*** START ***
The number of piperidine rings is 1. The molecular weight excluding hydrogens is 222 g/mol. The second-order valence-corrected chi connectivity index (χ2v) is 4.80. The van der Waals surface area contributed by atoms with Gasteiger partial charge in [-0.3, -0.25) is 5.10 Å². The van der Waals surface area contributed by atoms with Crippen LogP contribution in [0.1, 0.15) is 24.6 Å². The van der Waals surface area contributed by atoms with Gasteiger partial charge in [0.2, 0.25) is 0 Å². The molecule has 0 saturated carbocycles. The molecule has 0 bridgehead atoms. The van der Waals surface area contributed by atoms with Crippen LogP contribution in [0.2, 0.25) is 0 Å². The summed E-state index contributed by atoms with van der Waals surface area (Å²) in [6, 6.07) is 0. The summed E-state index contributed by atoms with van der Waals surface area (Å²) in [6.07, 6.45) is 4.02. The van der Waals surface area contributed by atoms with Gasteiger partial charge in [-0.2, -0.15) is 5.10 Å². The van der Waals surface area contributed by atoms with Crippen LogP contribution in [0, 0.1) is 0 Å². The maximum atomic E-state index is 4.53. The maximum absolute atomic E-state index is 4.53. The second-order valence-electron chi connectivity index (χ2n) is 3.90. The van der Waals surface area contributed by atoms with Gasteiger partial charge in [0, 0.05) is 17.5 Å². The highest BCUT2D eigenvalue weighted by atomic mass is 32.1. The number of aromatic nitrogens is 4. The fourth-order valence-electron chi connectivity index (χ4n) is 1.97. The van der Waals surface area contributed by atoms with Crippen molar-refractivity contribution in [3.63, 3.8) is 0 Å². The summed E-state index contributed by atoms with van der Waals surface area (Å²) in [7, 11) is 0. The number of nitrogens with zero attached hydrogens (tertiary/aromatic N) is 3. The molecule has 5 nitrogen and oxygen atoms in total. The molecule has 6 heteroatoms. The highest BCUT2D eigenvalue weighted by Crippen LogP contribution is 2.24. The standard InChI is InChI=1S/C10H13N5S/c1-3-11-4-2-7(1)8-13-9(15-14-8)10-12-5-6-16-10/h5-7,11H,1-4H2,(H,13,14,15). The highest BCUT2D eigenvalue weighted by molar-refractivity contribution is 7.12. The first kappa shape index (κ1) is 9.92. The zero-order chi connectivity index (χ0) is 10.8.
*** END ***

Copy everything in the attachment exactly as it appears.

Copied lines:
The number of piperidine rings is 1. The molecular weight excluding hydrogens is 222 g/mol. The second-order valence-corrected chi connectivity index (χ2v) is 4.80. The van der Waals surface area contributed by atoms with Gasteiger partial charge in [-0.3, -0.25) is 5.10 Å². The van der Waals surface area contributed by atoms with Crippen LogP contribution in [0.1, 0.15) is 24.6 Å². The van der Waals surface area contributed by atoms with Gasteiger partial charge in [0.2, 0.25) is 0 Å². The molecule has 0 saturated carbocycles. The molecule has 0 bridgehead atoms. The van der Waals surface area contributed by atoms with Crippen LogP contribution in [0.2, 0.25) is 0 Å². The summed E-state index contributed by atoms with van der Waals surface area (Å²) in [6, 6.07) is 0. The summed E-state index contributed by atoms with van der Waals surface area (Å²) in [6.07, 6.45) is 4.02. The van der Waals surface area contributed by atoms with Gasteiger partial charge in [-0.2, -0.15) is 5.10 Å². The van der Waals surface area contributed by atoms with Crippen LogP contribution in [0, 0.1) is 0 Å². The maximum atomic E-state index is 4.53. The maximum absolute atomic E-state index is 4.53. The second-order valence-electron chi connectivity index (χ2n) is 3.90. The van der Waals surface area contributed by atoms with Gasteiger partial charge in [0, 0.05) is 17.5 Å². The highest BCUT2D eigenvalue weighted by atomic mass is 32.1. The number of aromatic nitrogens is 4. The fourth-order valence-electron chi connectivity index (χ4n) is 1.97. The van der Waals surface area contributed by atoms with Crippen molar-refractivity contribution in [3.63, 3.8) is 0 Å². The summed E-state index contributed by atoms with van der Waals surface area (Å²) in [7, 11) is 0. The number of nitrogens with zero attached hydrogens (tertiary/aromatic N) is 3. The molecule has 5 nitrogen and oxygen atoms in total. The molecule has 6 heteroatoms. The highest BCUT2D eigenvalue weighted by Crippen LogP contribution is 2.24. The standard InChI is InChI=1S/C10H13N5S/c1-3-11-4-2-7(1)8-13-9(15-14-8)10-12-5-6-16-10/h5-7,11H,1-4H2,(H,13,14,15). The highest BCUT2D eigenvalue weighted by molar-refractivity contribution is 7.12. The first kappa shape index (κ1) is 9.92. The zero-order chi connectivity index (χ0) is 10.8.